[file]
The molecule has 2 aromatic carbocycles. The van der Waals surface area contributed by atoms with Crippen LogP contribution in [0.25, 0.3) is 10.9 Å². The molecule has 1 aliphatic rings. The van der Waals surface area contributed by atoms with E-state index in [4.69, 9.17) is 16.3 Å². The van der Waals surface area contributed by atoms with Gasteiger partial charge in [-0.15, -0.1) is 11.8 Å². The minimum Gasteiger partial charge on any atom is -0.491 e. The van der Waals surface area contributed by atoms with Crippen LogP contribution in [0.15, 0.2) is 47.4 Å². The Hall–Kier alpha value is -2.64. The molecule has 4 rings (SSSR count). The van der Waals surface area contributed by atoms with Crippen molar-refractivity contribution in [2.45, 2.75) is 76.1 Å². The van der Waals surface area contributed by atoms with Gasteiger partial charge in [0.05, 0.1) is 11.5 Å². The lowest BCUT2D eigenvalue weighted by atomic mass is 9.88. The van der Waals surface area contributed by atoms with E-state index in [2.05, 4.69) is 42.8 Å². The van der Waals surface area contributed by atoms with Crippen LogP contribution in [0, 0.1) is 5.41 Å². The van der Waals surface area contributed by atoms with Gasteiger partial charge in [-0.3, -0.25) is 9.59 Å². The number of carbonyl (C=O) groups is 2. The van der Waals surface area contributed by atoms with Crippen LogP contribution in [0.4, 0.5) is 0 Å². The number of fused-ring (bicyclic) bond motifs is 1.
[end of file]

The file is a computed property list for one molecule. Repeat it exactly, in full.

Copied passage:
The molecule has 2 aromatic carbocycles. The van der Waals surface area contributed by atoms with Crippen LogP contribution in [0.25, 0.3) is 10.9 Å². The molecule has 1 aliphatic rings. The van der Waals surface area contributed by atoms with E-state index in [4.69, 9.17) is 16.3 Å². The van der Waals surface area contributed by atoms with Gasteiger partial charge in [-0.15, -0.1) is 11.8 Å². The minimum Gasteiger partial charge on any atom is -0.491 e. The van der Waals surface area contributed by atoms with Crippen LogP contribution in [0.15, 0.2) is 47.4 Å². The Hall–Kier alpha value is -2.64. The molecule has 4 rings (SSSR count). The van der Waals surface area contributed by atoms with Crippen molar-refractivity contribution in [2.45, 2.75) is 76.1 Å². The van der Waals surface area contributed by atoms with Gasteiger partial charge in [0.05, 0.1) is 11.5 Å². The lowest BCUT2D eigenvalue weighted by atomic mass is 9.88. The van der Waals surface area contributed by atoms with E-state index in [2.05, 4.69) is 42.8 Å². The van der Waals surface area contributed by atoms with Crippen LogP contribution in [0, 0.1) is 5.41 Å². The van der Waals surface area contributed by atoms with Gasteiger partial charge in [-0.3, -0.25) is 9.59 Å². The number of carbonyl (C=O) groups is 2. The van der Waals surface area contributed by atoms with Crippen LogP contribution in [0.4, 0.5) is 0 Å². The number of fused-ring (bicyclic) bond motifs is 1.